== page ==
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Confederation

Responsible Government

Sir John A. Macdonald

From the Red River Settlement to Manitoba (1812–70)

Sir Wilfrid Laurier

Sir George-Étienne Cartier

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The Fenians

Women in the DCB/DBC

The Charlottetown and Quebec Conferences of 1864

Introductory Essays of the DCB/DBC

The Acadians

For Educators

The War of 1812 

Canada’s Wartime Prime Ministers

The First World War

National Unity
 

Introduction

A central goal of John A. MACDONALD, George-Étienne CARTIER, and the other Fathers of Confederation was to bring the different ethnic, religious, and regional groups of British North America together in a new polity that would establish a common Canadian identity while respecting minority rights [see The Charlottetown and Quebec Conferences of 1864]. “If we unite,” said Cartier in February 1865, “we will form a political nationality independent of the national origin and religion of individuals.” This section examines the challenges to this objective that arose between the achievement of confederation in 1867 and the end of the First World War in 1918.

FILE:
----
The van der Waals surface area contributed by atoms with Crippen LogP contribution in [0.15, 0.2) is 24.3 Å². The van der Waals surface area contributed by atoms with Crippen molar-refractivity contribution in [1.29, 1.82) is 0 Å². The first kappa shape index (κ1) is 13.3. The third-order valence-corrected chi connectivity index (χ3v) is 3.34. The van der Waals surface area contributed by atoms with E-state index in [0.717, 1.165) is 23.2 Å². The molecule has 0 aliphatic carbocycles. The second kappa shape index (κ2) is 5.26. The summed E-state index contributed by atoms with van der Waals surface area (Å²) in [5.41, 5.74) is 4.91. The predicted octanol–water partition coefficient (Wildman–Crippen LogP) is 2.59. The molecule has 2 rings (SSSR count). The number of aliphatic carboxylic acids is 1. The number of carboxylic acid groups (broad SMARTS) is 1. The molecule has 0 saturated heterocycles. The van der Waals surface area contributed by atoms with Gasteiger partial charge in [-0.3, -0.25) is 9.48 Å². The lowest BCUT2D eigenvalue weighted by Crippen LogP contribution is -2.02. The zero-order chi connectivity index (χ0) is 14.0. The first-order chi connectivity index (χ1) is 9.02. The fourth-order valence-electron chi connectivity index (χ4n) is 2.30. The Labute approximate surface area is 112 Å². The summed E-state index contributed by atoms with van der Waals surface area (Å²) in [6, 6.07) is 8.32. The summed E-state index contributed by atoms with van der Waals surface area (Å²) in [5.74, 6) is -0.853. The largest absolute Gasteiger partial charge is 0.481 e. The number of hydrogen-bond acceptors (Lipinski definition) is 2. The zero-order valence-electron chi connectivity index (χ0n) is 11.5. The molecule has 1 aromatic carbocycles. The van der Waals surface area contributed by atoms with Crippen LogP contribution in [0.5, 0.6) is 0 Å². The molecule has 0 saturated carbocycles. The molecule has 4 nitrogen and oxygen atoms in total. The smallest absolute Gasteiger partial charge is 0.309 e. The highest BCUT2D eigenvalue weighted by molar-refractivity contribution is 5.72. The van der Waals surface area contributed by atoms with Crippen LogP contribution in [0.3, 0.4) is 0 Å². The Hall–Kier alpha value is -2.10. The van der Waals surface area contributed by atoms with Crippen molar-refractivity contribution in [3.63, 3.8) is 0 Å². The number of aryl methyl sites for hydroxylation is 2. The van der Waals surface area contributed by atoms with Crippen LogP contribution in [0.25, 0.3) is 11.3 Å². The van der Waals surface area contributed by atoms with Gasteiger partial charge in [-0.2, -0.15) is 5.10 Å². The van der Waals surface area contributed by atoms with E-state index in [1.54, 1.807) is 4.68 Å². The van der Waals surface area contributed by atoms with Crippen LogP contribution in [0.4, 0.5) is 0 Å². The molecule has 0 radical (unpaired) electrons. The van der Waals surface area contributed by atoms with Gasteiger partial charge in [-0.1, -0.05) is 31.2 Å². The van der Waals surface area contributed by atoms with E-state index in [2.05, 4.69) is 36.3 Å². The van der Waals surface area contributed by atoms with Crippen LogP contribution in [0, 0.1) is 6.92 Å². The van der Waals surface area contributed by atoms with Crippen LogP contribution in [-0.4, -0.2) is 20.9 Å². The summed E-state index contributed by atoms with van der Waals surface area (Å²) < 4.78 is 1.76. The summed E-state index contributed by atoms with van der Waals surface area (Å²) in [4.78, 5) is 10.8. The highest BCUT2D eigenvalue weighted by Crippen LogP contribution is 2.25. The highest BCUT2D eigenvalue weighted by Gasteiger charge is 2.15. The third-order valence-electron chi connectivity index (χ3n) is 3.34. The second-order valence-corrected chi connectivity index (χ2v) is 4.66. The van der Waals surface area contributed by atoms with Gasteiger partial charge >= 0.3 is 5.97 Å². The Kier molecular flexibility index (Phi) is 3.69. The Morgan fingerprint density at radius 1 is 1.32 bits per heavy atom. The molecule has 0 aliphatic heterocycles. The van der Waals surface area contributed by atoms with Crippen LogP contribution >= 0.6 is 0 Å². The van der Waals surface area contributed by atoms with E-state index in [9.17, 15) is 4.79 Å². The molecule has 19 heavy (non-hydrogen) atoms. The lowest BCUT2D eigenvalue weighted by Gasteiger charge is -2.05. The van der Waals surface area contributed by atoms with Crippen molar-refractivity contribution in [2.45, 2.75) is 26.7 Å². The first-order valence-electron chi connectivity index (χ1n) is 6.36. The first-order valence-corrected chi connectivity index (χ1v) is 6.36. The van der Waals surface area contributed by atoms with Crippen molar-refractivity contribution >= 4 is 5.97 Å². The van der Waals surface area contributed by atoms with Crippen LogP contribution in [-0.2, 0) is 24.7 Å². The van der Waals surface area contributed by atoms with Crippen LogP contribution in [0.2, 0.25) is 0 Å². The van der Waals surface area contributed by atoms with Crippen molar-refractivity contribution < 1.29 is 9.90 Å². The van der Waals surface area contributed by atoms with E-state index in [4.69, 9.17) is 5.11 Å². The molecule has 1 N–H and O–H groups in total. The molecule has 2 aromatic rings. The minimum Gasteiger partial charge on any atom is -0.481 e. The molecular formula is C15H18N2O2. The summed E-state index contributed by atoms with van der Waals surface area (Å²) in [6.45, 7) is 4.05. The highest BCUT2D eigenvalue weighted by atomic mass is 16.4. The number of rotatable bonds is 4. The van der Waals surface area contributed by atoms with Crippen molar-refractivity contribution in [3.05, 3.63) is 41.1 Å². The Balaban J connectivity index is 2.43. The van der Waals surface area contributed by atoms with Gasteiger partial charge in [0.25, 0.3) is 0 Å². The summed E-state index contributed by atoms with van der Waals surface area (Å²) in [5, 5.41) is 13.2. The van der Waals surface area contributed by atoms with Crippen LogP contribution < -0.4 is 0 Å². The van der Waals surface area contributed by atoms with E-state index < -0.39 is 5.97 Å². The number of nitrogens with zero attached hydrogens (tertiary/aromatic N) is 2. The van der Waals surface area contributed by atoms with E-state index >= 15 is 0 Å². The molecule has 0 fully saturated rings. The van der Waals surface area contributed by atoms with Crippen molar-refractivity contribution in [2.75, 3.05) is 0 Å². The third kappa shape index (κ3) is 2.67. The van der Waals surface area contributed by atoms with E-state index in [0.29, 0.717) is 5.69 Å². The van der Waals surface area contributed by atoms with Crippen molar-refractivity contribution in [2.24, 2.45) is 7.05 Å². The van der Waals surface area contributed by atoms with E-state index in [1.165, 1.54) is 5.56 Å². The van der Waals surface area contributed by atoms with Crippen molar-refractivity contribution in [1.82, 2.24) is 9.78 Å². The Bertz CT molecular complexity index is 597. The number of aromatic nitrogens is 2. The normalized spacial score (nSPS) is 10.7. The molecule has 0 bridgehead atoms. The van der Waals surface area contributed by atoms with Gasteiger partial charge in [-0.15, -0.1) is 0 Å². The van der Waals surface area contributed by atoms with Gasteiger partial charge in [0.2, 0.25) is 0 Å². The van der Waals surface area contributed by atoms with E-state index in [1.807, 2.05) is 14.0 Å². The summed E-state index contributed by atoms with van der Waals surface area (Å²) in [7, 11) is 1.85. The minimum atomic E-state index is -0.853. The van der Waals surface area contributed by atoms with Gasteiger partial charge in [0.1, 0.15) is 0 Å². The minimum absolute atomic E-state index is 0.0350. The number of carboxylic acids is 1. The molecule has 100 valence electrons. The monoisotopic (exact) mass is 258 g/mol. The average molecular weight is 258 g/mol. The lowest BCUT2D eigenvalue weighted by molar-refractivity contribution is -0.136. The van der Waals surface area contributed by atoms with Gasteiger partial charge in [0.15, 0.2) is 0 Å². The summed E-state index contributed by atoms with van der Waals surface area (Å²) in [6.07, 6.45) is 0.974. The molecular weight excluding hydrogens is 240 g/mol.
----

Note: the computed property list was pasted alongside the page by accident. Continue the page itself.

To find out about national unity as envisioned by the Fathers of Confederation, see the following biographies.

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